Business Outlook Survey—Autumn 2020

10/19/2020 | 10:55am

To better understand the impact of the pandemic on supply chains and the response of firms that support them, the Bank conducted consultations with a small, targeted sample of Canadian businesses and associations in the logistics industry.2

Supply chain challenges

Most firms reported that their operations were immediately and adversely affected at the onset of the pandemic by:

  • changing consumer demands
  • temporary closures of customer businesses and suppliers domestically and internationally
  • capacity constraints related to transportation, sometimes tied to health guidelines

Overall, many businesses experienced significant slowdowns in sourcing inputs and in finding transportation and warehousing options, among other issues.

Mitigating measures and price pressures

The firms consulted noted that, after the shutdown phase early in the pandemic, they began working closely with suppliers and customers to address these challenges. Some suppliers reduced their number of product lines and focused on producing basic items. Large retailers and wholesalers temporarily sourced products from different suppliers and identified new delivery options. Transportation companies adjusted their capacity and schedules. Firms also mentioned they have started to hold higher inventories as a precaution against further supply chain disruptions. In some regions, this is straining warehouse capacity that was already tight before the pandemic.

These findings provide evidence that logistics-related processes and supply chain networks have been flexible in response to the challenges of the pandemic. This suggests that some of the supply chain issues reported by firms in the Business Outlook Survey may be temporary. Mitigating measures will remain in place indefinitely but are continually being adjusted and are less extensive now than at the onset of the pandemic.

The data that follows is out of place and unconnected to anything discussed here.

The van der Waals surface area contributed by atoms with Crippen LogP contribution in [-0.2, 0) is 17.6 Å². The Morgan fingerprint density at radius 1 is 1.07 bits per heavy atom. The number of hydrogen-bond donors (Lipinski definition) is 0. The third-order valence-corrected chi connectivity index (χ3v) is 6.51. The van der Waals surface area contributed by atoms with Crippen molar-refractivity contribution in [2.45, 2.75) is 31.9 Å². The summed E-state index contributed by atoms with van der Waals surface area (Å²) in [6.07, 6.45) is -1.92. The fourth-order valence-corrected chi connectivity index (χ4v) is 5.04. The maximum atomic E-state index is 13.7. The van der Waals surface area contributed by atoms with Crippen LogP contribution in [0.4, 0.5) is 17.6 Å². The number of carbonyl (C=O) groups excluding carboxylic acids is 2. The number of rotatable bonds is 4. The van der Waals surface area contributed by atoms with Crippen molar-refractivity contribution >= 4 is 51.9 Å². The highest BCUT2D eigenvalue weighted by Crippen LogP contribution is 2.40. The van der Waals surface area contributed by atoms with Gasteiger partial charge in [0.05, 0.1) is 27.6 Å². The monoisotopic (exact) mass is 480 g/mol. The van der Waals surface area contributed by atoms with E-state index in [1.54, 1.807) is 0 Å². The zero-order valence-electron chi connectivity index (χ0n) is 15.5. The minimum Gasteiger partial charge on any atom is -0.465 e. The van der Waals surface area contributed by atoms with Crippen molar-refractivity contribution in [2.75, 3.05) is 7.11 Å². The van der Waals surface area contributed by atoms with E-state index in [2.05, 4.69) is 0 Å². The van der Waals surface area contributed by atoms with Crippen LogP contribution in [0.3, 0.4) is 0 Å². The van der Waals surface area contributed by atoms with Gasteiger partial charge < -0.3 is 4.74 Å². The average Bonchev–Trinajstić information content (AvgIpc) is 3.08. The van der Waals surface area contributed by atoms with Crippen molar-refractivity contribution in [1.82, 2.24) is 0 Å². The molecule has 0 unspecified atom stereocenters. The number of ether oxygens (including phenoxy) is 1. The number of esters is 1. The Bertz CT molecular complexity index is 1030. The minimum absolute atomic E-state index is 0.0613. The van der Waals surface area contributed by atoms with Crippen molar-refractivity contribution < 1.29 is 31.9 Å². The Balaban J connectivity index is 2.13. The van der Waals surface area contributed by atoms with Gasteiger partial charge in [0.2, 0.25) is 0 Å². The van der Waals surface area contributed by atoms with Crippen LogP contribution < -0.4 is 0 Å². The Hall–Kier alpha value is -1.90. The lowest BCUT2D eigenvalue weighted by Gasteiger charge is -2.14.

Most businesses indicated additional costs throughout the supply chain tied to personal protective equipment, enhanced cleaning and sanitation, and physical distancing requirements. Retailers also noted increased costs associated with curbside pickup and direct-to-home delivery related to the surge in e‑commerce demand. Most firms indicated they partly pass these costs on to their customers but are limited by competitive pressures.

The evolution of supply chains

Several businesses said having shorter supply chains with localized parts closer to Canada is an ongoing topic of discussion. However, in the near term, most firms do not expect to pivot away from their existing processes or relationships. Nor do they expect to make major changes in their investment strategies. Instead, several firms reported accelerating their adoption of digital technologies in the near term to stay competitive and to help further mitigate some of the pandemic-induced challenges. These technologies will, for example, allow firms to improve their e‑commerce capabilities, enhance data sharing across supply chains and increase automation.


Bank of Canada published this content on 19 October 2020 and is solely responsible for the information contained therein. Distributed by Public, unedited and unaltered, on 19 October 2020 14:54:05 UTC

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